LKM Timemark Driver

MLewis mlewis000 at
Mon Aug 27 23:07:52 UTC 2018


On 27/08/2018 6:38 PM, Gary E. Miller via devel wrote:
> Yo MLewis!
> On Mon, 27 Aug 2018 18:24:01 -0400
> MLewis via devel <devel at> wrote:
> The key thing I, and others, want from the Lukas patch is the
> PPS out when the kernel detects the PPS.  Without out, nothing much
> else matters.

The PPS becomes irrelevant.
The PPS has all of the interrupt lag. Why introduce all that variable error.

The thesis confirmed what I suspected, that the best results are from a 
kernel timestamp of the outgoing trigger that has the ublox generate its 
Timemark timestamp. Their difference is your offset.
The critical part is in the kernel, in order, GPIO high, then timestamp.
That's easy. It's all of the overhead for safe multi-port LKM.
Then hitting the target times reliably and with what precision is 
And a stream of timestamps back to user space.

> What is your definition of "Timemark"?  I thought that was the
> time stamp from the u-blox on receipt of  the PPS out from linux?
The Timemark timestamp returned in the next TM2 if triggered in an M8, 
specifically M8T's EXTINT0 or EXTINT1.
>   From user space, various commands, including: open port, High, Low,
> Toggle, Pulse is Positive, Pulse is Negative, Pulse, Pulse at ms past
> TOS, Pulse every ms, and pulsing available specifying nanoseconds.
> Interesting.
 From user space people can send commands to the LKM and thereby grow 
their own trigger/pulse actions in user space by sending high, low, 
toggle, etc.. Or use the predefined Pulse At or Pulse Every.
>> Send commands from user space or load it with a param of
>> "OPN017Tm1;PPS017;OPN018Tm2;PPS018;PAT017.165.250;PAT018.165.580;"
>> Open GPIO 17 as "Tm1"
>> GPIO 17 use positive pulses
>> Open GPIO 18 as "Tm2"
> What is "Tm1" and "Tm2"?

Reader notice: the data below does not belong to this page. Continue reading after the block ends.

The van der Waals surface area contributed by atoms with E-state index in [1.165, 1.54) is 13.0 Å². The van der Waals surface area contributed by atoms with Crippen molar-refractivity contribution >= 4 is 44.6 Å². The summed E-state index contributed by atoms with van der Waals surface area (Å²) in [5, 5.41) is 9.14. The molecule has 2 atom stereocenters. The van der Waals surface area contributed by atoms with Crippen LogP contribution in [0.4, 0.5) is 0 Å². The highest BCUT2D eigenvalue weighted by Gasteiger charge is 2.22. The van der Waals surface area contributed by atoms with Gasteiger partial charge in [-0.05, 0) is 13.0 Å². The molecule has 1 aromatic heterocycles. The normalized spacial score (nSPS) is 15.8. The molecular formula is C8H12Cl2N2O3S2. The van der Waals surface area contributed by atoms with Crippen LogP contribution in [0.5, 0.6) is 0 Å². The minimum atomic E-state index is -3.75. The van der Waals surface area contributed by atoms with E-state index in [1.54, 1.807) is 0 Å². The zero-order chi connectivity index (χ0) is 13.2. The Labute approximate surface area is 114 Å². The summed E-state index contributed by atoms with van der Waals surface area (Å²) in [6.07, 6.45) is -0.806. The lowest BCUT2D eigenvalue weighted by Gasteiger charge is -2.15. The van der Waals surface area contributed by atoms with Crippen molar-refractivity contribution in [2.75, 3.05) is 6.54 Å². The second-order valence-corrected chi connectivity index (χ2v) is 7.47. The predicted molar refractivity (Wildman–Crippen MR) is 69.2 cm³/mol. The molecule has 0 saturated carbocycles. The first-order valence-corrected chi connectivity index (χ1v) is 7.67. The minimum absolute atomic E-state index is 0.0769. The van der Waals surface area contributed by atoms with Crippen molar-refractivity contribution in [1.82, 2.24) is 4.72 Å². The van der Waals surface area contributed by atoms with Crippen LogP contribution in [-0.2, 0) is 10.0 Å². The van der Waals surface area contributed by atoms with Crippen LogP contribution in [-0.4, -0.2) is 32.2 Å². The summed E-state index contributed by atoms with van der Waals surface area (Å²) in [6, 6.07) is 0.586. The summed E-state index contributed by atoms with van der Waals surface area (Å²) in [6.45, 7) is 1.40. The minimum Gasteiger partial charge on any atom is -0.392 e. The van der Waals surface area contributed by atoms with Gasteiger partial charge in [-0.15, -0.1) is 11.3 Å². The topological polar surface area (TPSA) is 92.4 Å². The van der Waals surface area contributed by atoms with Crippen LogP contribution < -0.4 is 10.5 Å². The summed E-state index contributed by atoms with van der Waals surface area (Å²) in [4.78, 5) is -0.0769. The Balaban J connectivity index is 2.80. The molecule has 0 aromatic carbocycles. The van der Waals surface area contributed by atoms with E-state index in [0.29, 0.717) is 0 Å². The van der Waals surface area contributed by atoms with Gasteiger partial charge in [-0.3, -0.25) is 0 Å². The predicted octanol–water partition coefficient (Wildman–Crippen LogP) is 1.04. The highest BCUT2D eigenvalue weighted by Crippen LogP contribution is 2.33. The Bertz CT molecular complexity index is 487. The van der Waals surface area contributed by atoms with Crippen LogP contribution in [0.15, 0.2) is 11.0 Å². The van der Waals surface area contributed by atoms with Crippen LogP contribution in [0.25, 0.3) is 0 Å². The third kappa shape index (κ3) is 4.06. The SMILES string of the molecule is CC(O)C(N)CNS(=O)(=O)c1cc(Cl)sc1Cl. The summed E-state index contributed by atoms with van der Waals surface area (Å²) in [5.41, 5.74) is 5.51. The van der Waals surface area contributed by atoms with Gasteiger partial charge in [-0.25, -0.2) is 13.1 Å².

Arbitrary names/labels give to an open output GPIO port. Allocation 
devm_gpio_request(gpio, label) wants a label.
Since I'll be using my ports for timemarks, I'm using Tm1 and Tm2 for 
the timemarks generated by EXTINT0 and EXTINT1.
>> GPIO 18 use positive pulses
>> PAT017.165.250 will pulse GPIO 17 at 250 ms from tos, width 165 ms
>> PAT018.165.580 will pulse GPIO 18 at 580 ms from tos, width 165 ms
> Which 'tos'?
System time, specifically clock_gettime(CLOCK_REALTIME, &tv_current);
This aligns the times timemarks are triggered with system time.

If a PPS feature was added, the GPS PPS could trigger the next "timemark 
cycle", and the timemark trigger times could be aligned with GPS UTC. No 
real benefit.

As I'm implemented it, as system time is disciplined, then the repeating 
pulse cycles will align with the disciplined system time, as the timing 
runs (msleep, usleep, udelay, spins) until the next target time (the 
time for the next pulse rise or fall) is recognized, comparing against 
timespec tv_current.
>> Then something in user space to receive the TM2 messages and the
>> LKM's timestamps and match up the Timemarks with the triggering
>> timestamps.
> How does a daemon get the LKM timestamp?  In the base case, as
> Lukas had it setup, no need for such a thing.
But that gave not so good results.

I had it as a char LKM, but I like a stream better, so the repeating 
pulses work as a fire and forget. Working out the best way to do that.
> I already have a private UBX-TIM-TM2 decoder.  Something I hope to
> release soon.  Adding a TM2 decoder to gpsd, and using it to adjust the
> KPPS would not be too hard.
> Right now gpsd sends a SHM() message with the KPPS timestamp as soon as
> it gets it.  gpsd would have to delay, hoping to get a TM2, then
> send the timestamp deleayd.
> ---------------------------------------------------------------------------
> Gary E. Miller Rellim 109 NW Wilmington Ave., Suite E, Bend, OR 97703
> 	gem at  Tel:+1 541 382 8588
> 	    Veritas liberabit vos. -- Quid est veritas?
>      "If you can�t measure it, you can�t improve it." - Lord Kelvin
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